Hercules, "a celebrated dandy" would have been seen walking in the streets of Philadelphia, sporting a velvet waist coat and gold handled cane. [http://www.npr.org/2008/02/19/18950467/hercules-and-hemings-presidents-slave-chefs]
Later, in the Year of 1796, Hercules had a son Richmond who had made a bad choice to steal money from a saddlebag of a White Servant.
Having been caught, Hercules and Richmond were sent back to Mount Vernon, where surely Richmond was put to hard labor.
 On President George Washington`s 65th birthday- 2/22/1797, Hercules decided to escape Slavery and leaving son Richmond and the other children behind, he ran off. Perhaps Hercules, not having a kitchen to work in anymore, felt the burden of Slavery.
Searches were conducted and notices hung, but Hercules was never found and History has lost track of him.

Hercules gained his freedom in 1/1/1801 History indicates he may never have known that he was truly a Freeman.


Why did Hercules pick his masters birthday as his escape date? Was there a significance to this or a pure coincidence? The following link, is in PDF form and has interesting angles about the probable whereabouts of Hercules-after he fled. You decide what became of him.[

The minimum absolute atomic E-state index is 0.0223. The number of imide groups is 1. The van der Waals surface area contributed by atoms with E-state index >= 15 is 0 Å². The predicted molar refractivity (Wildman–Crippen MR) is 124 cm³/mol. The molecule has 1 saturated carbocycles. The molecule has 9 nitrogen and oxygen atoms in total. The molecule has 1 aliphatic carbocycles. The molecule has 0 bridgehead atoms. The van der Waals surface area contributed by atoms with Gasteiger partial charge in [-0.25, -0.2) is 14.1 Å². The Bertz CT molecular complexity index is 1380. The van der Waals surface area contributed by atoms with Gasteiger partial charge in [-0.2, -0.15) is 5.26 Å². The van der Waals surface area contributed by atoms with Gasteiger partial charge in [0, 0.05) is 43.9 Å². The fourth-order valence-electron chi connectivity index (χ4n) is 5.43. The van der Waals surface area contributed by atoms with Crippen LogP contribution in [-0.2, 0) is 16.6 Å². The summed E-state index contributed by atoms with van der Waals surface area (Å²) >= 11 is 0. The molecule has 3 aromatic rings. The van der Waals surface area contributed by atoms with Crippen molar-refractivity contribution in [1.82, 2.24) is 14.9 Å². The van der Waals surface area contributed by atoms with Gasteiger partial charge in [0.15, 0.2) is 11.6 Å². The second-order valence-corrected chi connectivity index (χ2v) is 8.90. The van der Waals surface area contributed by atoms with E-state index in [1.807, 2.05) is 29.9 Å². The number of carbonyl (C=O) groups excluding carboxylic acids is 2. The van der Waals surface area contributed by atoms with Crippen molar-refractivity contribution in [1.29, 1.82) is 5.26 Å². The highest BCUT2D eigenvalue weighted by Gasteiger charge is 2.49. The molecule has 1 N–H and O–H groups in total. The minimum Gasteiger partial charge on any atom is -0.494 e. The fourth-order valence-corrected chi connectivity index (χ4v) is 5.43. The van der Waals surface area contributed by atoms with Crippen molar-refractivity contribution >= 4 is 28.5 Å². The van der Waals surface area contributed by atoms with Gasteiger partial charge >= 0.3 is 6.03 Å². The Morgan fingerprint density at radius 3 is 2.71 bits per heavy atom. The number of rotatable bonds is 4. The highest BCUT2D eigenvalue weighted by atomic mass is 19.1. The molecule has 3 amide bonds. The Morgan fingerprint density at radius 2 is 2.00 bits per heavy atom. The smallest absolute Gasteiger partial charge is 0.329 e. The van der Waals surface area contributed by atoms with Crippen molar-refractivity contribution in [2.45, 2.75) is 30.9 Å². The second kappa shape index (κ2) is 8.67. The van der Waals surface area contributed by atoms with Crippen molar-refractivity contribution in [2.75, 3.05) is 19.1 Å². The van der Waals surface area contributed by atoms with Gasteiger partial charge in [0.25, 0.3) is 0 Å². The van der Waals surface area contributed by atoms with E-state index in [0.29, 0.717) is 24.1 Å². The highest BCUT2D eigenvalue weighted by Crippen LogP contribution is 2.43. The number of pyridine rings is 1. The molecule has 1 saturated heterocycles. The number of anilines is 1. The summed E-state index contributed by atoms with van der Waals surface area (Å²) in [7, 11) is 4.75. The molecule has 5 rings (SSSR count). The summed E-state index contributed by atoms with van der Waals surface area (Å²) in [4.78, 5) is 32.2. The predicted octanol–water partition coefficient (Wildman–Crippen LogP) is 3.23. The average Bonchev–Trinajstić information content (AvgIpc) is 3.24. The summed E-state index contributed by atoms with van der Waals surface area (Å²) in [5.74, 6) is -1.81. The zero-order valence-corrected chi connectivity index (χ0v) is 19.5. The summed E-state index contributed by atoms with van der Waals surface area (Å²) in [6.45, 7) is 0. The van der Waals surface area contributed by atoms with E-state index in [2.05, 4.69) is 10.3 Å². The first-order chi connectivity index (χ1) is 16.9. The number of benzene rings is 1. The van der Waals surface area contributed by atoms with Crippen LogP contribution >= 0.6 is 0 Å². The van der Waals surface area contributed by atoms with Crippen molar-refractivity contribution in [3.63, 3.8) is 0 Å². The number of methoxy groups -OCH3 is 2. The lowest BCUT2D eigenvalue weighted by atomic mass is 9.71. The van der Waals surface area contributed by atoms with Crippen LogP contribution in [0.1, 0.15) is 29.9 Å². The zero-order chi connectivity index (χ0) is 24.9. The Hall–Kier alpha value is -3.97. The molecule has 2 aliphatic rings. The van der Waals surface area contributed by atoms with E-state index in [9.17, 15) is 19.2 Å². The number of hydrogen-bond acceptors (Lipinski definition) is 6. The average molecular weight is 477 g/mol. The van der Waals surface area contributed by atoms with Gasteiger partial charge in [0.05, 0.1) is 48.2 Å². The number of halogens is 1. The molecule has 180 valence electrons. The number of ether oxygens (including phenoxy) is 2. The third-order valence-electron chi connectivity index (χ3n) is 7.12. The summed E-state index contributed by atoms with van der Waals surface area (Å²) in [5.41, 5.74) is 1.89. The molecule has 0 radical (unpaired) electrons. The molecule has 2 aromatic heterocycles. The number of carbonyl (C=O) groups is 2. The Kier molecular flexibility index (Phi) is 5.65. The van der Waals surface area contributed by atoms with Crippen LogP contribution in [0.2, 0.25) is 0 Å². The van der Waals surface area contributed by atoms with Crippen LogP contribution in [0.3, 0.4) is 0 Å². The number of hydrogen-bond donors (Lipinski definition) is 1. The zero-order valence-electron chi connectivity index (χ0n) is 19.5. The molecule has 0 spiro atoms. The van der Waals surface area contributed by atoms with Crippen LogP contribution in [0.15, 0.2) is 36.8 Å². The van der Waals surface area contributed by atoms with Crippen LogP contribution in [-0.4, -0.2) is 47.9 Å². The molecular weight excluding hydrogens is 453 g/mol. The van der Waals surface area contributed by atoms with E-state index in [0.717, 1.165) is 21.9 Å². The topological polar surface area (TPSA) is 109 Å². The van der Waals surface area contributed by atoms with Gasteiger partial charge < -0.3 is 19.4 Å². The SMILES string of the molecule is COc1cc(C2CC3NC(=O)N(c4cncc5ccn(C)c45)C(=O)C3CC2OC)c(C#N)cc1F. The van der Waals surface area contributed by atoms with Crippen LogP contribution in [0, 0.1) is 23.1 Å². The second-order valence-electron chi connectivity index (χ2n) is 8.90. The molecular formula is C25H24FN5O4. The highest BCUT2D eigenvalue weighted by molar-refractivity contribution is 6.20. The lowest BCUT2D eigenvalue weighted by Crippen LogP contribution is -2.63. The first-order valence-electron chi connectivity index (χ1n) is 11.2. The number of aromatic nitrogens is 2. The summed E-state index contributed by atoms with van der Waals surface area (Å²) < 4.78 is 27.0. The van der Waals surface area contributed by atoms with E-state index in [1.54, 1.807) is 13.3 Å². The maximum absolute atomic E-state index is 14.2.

http://www.phila.gov/presidentshouse/pdfs/abirthdayshockfromwashingtonschef%20Phila%20Inq%202%2022%2010.pdf]

-------------------- http://en.wikipedia.org/wiki/Hercules_(chef)

Hercules ("Herculas", "Uncle Harkless") was the head cook at George Washington's Virginia plantation Mount Vernon in the 1780s. In November 1790, he was brought to Philadelphia (then the national capital) to work in the kitchen of the President's House.

Hercules escaped from slavery in 1797 from Mount Vernon and made his way to Philadelphia and, by 1801, New York City.[1][2] Included in Washington's 1801 will among the slaves he owned and freed, Hercules was legally freed by Martha Washington within the year,[3] but there is no evidence that he learned this.

Hercules was born probably around 1755 and was either the child of Washington's slaves or was purchased following Washington's 1759 marriage to the widow Martha Custis. He was held at Mount Vernon, the plantation of George Washington, located on the Potomac River south of what became Washington, D.C.